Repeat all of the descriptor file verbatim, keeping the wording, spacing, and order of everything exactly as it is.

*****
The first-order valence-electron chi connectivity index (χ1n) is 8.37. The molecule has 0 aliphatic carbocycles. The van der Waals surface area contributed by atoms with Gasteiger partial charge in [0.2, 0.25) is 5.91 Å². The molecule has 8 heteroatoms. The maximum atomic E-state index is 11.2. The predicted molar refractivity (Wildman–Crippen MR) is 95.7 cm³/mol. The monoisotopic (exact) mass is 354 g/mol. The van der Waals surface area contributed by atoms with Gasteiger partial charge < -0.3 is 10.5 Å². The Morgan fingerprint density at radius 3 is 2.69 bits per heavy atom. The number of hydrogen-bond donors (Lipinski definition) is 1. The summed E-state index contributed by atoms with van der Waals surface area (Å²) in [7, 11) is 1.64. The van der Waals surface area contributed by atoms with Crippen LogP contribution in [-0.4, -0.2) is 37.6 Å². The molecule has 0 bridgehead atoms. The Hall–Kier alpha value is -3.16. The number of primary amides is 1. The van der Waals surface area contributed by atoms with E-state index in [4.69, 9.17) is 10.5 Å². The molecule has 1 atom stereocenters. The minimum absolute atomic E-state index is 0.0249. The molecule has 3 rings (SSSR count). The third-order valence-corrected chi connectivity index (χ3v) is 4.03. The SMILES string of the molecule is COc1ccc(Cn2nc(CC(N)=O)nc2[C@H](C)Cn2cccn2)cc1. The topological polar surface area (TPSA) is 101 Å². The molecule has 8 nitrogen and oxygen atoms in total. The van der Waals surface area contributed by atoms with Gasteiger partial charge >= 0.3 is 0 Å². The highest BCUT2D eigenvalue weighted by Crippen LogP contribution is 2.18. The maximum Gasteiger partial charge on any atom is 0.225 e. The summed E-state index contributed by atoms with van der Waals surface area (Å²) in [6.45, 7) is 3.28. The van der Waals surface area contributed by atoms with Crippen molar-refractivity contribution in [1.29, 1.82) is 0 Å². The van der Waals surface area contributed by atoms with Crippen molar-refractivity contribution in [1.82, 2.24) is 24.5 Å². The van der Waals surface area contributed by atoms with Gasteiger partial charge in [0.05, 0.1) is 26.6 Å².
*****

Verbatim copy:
The first-order valence-electron chi connectivity index (χ1n) is 8.37. The molecule has 0 aliphatic carbocycles. The van der Waals surface area contributed by atoms with Gasteiger partial charge in [0.2, 0.25) is 5.91 Å². The molecule has 8 heteroatoms. The maximum atomic E-state index is 11.2. The predicted molar refractivity (Wildman–Crippen MR) is 95.7 cm³/mol. The monoisotopic (exact) mass is 354 g/mol. The van der Waals surface area contributed by atoms with Gasteiger partial charge < -0.3 is 10.5 Å². The Morgan fingerprint density at radius 3 is 2.69 bits per heavy atom. The number of hydrogen-bond donors (Lipinski definition) is 1. The summed E-state index contributed by atoms with van der Waals surface area (Å²) in [7, 11) is 1.64. The van der Waals surface area contributed by atoms with Crippen LogP contribution in [-0.4, -0.2) is 37.6 Å². The molecule has 0 bridgehead atoms. The Hall–Kier alpha value is -3.16. The number of primary amides is 1. The van der Waals surface area contributed by atoms with E-state index in [4.69, 9.17) is 10.5 Å². The molecule has 1 atom stereocenters. The minimum absolute atomic E-state index is 0.0249. The molecule has 3 rings (SSSR count). The third-order valence-corrected chi connectivity index (χ3v) is 4.03. The SMILES string of the molecule is COc1ccc(Cn2nc(CC(N)=O)nc2[C@H](C)Cn2cccn2)cc1. The topological polar surface area (TPSA) is 101 Å². The molecule has 8 nitrogen and oxygen atoms in total. The van der Waals surface area contributed by atoms with Gasteiger partial charge >= 0.3 is 0 Å². The highest BCUT2D eigenvalue weighted by Crippen LogP contribution is 2.18. The maximum Gasteiger partial charge on any atom is 0.225 e. The summed E-state index contributed by atoms with van der Waals surface area (Å²) in [6.45, 7) is 3.28. The van der Waals surface area contributed by atoms with Crippen molar-refractivity contribution in [1.29, 1.82) is 0 Å². The van der Waals surface area contributed by atoms with Crippen molar-refractivity contribution in [1.82, 2.24) is 24.5 Å². The van der Waals surface area contributed by atoms with Gasteiger partial charge in [0.05, 0.1) is 26.6 Å².